Meanwhile, Chinese oil refiners such as Sinochem and Sinopec had since last year finalised annual crude oil supply deals with Kuwait for 2013 at steady volumes of approximately 250,000bpd. Given these factors, Kuwait oil output is expected to average near recent levels of 2.9mln bpd for the rest of 2013, representing a 4.0% production increase compared to 2012.  For 2014, oil output is expected to register a modest increase of 100,000bpd to 3.0mln bpd, as production nears its maximum capacity of 3.2mln bpd. However, Kuwait plans to invest $56bln on domestic oil and natural gas projects over the next five years and intends to boost oil production capacity to 3.65mln bpd by 2020 to help meet rising global demand. The move is part of a broader strategy, named Project Kuwait, to increase oil output capacity to 4mln by 2030. Also, Kuwait plans to start drilling for heavy oil and produce up to 60,000bpd by 2017. Under the project, which is part of a long-term plan set out by parent group Kuwait Petroleum Corp., nearly 1,200 wells will be drilled to produce heavy oil with capacity expected to reach 270,000bpd by 2030.

Benchmark oil prices came under selling pressure since April 2013 following a downward revision in global growth by the International Monetary Fund (IMF). Along with the WTI and European Brent falling below the $100pb mark in mid-April 2013, the Kuwait Export Crude price fell to the year’s low of $94.96 on 17th April 2013 but subsequently rebounded in May 2013 to above $100pb, hovering between $99-102pb in June 2013. Year to date, the Kuwait Export crude price averaged at $104.72pb.
In a recent statement, Kuwait Petroleum Corporation CEO, Farouk al-Zanki, described that the current oil price of $100pb as being ‘fair’ and the market is ‘stable’ while Gulf neighbour Saudi Arabia had also mentioned that the same price was ‘reasonable’ for both consumers and producers. We continue to expect oil prices to average between $100-110pb in 2013 and 2014, compared to an average of $113pb in 2012.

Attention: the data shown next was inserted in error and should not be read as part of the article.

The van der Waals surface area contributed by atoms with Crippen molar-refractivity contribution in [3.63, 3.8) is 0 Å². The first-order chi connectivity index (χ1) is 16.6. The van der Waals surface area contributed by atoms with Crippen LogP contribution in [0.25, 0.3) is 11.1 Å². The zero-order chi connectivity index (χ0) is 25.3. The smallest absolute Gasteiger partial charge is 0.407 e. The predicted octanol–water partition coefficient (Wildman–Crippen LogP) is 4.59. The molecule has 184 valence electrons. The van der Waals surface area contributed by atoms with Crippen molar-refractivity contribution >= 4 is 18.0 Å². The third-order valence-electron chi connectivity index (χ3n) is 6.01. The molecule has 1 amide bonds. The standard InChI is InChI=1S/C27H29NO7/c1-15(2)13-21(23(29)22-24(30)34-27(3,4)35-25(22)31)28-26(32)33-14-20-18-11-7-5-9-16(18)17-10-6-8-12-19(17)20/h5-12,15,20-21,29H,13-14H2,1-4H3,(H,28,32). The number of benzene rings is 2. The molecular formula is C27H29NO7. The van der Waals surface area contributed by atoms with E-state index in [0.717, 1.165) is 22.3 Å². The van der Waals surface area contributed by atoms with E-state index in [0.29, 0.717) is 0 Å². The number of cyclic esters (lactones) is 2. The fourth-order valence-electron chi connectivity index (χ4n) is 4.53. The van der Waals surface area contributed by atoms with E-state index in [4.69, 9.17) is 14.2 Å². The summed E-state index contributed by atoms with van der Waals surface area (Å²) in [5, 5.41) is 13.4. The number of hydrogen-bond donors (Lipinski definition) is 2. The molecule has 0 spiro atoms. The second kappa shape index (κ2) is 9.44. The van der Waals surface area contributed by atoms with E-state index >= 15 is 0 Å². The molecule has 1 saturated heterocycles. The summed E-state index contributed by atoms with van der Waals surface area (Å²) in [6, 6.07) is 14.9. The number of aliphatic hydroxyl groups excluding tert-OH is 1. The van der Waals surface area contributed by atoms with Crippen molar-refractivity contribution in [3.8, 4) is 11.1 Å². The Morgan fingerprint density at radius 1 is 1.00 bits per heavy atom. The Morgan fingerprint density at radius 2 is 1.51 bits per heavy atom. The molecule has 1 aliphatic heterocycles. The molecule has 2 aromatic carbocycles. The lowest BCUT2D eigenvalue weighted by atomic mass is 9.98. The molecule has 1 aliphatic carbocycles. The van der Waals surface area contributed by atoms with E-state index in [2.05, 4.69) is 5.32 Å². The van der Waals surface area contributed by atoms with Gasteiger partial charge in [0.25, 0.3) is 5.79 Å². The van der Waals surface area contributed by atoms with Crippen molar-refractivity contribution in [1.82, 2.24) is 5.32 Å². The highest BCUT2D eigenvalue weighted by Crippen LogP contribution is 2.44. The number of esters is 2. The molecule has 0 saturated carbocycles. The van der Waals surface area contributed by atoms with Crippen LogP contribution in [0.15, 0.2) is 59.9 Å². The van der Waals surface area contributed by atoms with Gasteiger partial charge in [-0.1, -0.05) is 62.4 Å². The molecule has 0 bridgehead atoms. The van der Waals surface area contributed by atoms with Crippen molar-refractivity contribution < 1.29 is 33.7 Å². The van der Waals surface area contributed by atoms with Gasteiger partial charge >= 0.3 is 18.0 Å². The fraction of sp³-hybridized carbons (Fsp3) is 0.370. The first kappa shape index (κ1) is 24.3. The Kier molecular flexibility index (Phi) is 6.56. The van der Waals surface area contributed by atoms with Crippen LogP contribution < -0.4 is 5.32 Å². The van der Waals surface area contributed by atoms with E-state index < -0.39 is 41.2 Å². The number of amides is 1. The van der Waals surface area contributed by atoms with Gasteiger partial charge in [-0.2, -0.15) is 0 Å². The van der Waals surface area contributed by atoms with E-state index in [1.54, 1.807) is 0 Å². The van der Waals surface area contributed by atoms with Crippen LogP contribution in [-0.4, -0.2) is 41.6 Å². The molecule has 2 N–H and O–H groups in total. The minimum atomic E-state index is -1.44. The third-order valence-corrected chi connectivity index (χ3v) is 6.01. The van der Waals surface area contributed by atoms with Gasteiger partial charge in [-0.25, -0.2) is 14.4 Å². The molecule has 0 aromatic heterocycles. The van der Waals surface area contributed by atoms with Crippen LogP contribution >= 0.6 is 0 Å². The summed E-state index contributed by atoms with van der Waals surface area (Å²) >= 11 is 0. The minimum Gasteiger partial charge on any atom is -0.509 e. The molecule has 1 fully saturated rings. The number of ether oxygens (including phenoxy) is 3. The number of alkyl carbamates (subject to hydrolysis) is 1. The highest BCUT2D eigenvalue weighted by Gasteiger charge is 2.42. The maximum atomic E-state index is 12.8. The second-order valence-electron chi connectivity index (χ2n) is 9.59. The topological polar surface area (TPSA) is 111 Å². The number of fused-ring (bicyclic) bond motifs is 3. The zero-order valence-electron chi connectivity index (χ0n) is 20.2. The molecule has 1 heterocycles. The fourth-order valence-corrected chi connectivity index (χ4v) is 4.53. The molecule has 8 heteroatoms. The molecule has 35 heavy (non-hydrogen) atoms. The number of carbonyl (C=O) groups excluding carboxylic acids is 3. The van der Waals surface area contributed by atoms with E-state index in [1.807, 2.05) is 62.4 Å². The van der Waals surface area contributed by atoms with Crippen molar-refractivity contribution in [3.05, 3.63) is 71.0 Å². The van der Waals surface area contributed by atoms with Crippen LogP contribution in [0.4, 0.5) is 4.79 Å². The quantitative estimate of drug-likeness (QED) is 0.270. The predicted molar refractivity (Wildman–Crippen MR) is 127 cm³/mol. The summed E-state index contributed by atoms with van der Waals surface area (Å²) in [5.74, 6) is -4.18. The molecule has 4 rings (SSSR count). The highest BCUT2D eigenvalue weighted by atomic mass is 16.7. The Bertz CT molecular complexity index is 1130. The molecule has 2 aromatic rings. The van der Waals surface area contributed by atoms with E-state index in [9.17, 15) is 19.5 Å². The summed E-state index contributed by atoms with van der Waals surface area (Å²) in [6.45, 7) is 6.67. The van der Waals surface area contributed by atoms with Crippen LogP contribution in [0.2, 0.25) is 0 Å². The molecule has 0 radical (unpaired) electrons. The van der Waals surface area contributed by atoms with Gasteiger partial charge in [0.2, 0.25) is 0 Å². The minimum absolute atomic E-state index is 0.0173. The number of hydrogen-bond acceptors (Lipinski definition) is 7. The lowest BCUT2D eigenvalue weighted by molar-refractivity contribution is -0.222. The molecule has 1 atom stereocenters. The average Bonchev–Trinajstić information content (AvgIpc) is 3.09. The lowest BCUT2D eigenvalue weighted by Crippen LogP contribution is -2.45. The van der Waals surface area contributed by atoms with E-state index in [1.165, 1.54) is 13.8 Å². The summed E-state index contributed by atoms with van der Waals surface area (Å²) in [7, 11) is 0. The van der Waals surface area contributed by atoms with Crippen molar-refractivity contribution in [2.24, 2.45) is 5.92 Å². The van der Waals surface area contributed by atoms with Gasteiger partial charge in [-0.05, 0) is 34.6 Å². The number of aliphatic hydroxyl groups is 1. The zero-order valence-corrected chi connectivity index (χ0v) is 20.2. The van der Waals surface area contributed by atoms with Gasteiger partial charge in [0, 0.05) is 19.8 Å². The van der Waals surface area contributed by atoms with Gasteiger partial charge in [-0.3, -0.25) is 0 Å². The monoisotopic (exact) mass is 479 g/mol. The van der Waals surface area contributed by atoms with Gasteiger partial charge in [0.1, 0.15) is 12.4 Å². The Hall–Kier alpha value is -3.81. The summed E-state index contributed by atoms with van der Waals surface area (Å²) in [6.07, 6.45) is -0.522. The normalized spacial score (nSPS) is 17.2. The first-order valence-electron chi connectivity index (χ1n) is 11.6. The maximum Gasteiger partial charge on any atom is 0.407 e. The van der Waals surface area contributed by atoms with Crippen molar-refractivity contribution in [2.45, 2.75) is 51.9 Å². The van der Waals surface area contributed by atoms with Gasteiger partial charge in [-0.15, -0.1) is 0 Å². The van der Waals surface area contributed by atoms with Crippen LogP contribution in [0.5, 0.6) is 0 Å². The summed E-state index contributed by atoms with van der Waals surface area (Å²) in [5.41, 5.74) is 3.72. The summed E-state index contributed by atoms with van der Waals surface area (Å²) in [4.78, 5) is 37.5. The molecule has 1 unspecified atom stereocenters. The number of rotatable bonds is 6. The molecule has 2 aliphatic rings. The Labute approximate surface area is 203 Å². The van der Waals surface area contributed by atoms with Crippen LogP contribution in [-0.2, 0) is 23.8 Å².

Non-Oil Sector: Recovery Seen Going Forward
The latest official data show that Kuwait’s non-oil economy, which account for more than half of real GDP, grew by a modest 0.9% in 2011 as key sectors such as trade, manufacturing and finance sectors continued to feel the fallout from the financial crisis. The financial services sector, in particular, was likely affected by continued deleveraging of investment companies.  However, Kuwait’s non-oil growth is expected to pick up from just over 1% estimated for 2012 to 4.6% for 2013 and 5.9% in 2014, on the back of strong growth in consumer spending. Compared to its GCC counterparts, this pace is still considered average due to slow implementation of key projects amidst continued political bickering in the Gulf state. Looking ahead, Kuwait’s growth trajectory, especially in the non-oil sector, can be upheld or even accelerated should faster implementation of government capital spending projects and a more aggressive approach to economic reforms are put in place.